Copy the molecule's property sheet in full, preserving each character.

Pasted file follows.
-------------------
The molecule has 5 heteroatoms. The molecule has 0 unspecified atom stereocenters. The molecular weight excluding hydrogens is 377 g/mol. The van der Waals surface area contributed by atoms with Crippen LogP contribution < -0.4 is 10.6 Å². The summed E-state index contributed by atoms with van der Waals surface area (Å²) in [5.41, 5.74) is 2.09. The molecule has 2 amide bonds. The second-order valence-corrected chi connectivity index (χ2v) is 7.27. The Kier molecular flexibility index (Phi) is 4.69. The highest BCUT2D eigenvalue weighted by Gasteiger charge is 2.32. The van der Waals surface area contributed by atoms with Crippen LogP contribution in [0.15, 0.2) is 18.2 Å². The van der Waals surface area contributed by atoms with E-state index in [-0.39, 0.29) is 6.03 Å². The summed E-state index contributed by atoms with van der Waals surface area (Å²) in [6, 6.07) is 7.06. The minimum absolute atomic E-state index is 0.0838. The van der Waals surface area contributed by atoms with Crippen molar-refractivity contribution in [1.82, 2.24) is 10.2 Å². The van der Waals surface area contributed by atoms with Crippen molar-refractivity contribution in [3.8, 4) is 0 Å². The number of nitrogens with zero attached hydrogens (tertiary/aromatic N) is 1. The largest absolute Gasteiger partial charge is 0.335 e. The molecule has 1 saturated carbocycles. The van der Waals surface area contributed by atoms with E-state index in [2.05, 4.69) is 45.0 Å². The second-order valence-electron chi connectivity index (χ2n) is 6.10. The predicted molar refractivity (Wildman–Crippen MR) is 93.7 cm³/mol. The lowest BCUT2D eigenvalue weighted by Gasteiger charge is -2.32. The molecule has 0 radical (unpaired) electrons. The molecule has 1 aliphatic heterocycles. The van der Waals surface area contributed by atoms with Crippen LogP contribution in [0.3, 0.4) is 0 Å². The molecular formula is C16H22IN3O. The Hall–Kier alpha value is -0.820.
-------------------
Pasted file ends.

The molecule has 5 heteroatoms. The molecule has 0 unspecified atom stereocenters. The molecular weight excluding hydrogens is 377 g/mol. The van der Waals surface area contributed by atoms with Crippen LogP contribution < -0.4 is 10.6 Å². The summed E-state index contributed by atoms with van der Waals surface area (Å²) in [5.41, 5.74) is 2.09. The molecule has 2 amide bonds. The second-order valence-corrected chi connectivity index (χ2v) is 7.27. The Kier molecular flexibility index (Phi) is 4.69. The highest BCUT2D eigenvalue weighted by Gasteiger charge is 2.32. The van der Waals surface area contributed by atoms with Crippen LogP contribution in [0.15, 0.2) is 18.2 Å². The van der Waals surface area contributed by atoms with E-state index in [-0.39, 0.29) is 6.03 Å². The summed E-state index contributed by atoms with van der Waals surface area (Å²) in [6, 6.07) is 7.06. The minimum absolute atomic E-state index is 0.0838. The van der Waals surface area contributed by atoms with Crippen molar-refractivity contribution in [1.82, 2.24) is 10.2 Å². The van der Waals surface area contributed by atoms with Crippen molar-refractivity contribution in [3.8, 4) is 0 Å². The number of nitrogens with zero attached hydrogens (tertiary/aromatic N) is 1. The largest absolute Gasteiger partial charge is 0.335 e. The molecule has 1 saturated carbocycles. The van der Waals surface area contributed by atoms with E-state index in [2.05, 4.69) is 45.0 Å². The second-order valence-electron chi connectivity index (χ2n) is 6.10. The predicted molar refractivity (Wildman–Crippen MR) is 93.7 cm³/mol. The lowest BCUT2D eigenvalue weighted by Gasteiger charge is -2.32. The molecule has 0 radical (unpaired) electrons. The molecule has 1 aliphatic heterocycles. The van der Waals surface area contributed by atoms with Crippen LogP contribution in [0.3, 0.4) is 0 Å². The molecular formula is C16H22IN3O. The Hall–Kier alpha value is -0.820.